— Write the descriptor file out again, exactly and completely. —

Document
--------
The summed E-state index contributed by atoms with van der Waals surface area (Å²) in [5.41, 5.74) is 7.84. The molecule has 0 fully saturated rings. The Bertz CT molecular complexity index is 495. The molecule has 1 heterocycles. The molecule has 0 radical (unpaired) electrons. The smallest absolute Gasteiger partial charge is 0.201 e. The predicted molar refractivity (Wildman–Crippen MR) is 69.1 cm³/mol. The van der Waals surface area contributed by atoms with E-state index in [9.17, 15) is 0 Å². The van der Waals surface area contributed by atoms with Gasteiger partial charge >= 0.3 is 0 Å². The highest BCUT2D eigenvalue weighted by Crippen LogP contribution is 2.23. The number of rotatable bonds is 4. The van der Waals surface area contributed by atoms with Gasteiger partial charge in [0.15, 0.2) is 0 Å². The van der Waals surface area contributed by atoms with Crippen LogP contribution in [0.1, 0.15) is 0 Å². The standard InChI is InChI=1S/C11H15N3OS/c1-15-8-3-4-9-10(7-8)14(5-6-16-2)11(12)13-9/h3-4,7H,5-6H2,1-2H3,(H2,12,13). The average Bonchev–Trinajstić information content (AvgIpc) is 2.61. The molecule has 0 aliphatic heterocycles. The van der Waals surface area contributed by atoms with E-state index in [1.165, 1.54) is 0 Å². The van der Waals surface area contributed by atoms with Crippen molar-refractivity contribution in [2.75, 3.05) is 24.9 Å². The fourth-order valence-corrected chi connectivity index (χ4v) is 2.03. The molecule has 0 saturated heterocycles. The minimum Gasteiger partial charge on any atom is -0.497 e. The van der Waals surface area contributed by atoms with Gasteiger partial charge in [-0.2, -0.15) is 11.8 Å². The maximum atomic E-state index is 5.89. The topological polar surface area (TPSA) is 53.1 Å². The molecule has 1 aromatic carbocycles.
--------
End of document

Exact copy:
The summed E-state index contributed by atoms with van der Waals surface area (Å²) in [5.41, 5.74) is 7.84. The molecule has 0 fully saturated rings. The Bertz CT molecular complexity index is 495. The molecule has 1 heterocycles. The molecule has 0 radical (unpaired) electrons. The smallest absolute Gasteiger partial charge is 0.201 e. The predicted molar refractivity (Wildman–Crippen MR) is 69.1 cm³/mol. The van der Waals surface area contributed by atoms with E-state index in [9.17, 15) is 0 Å². The van der Waals surface area contributed by atoms with Gasteiger partial charge >= 0.3 is 0 Å². The highest BCUT2D eigenvalue weighted by Crippen LogP contribution is 2.23. The number of rotatable bonds is 4. The van der Waals surface area contributed by atoms with Gasteiger partial charge in [0.15, 0.2) is 0 Å². The van der Waals surface area contributed by atoms with Crippen LogP contribution in [0.1, 0.15) is 0 Å². The standard InChI is InChI=1S/C11H15N3OS/c1-15-8-3-4-9-10(7-8)14(5-6-16-2)11(12)13-9/h3-4,7H,5-6H2,1-2H3,(H2,12,13). The average Bonchev–Trinajstić information content (AvgIpc) is 2.61. The molecule has 0 aliphatic heterocycles. The van der Waals surface area contributed by atoms with E-state index in [1.165, 1.54) is 0 Å². The van der Waals surface area contributed by atoms with Crippen molar-refractivity contribution in [2.75, 3.05) is 24.9 Å². The fourth-order valence-corrected chi connectivity index (χ4v) is 2.03. The molecule has 0 saturated heterocycles. The minimum Gasteiger partial charge on any atom is -0.497 e. The van der Waals surface area contributed by atoms with Gasteiger partial charge in [-0.2, -0.15) is 11.8 Å². The maximum atomic E-state index is 5.89. The topological polar surface area (TPSA) is 53.1 Å². The molecule has 1 aromatic carbocycles.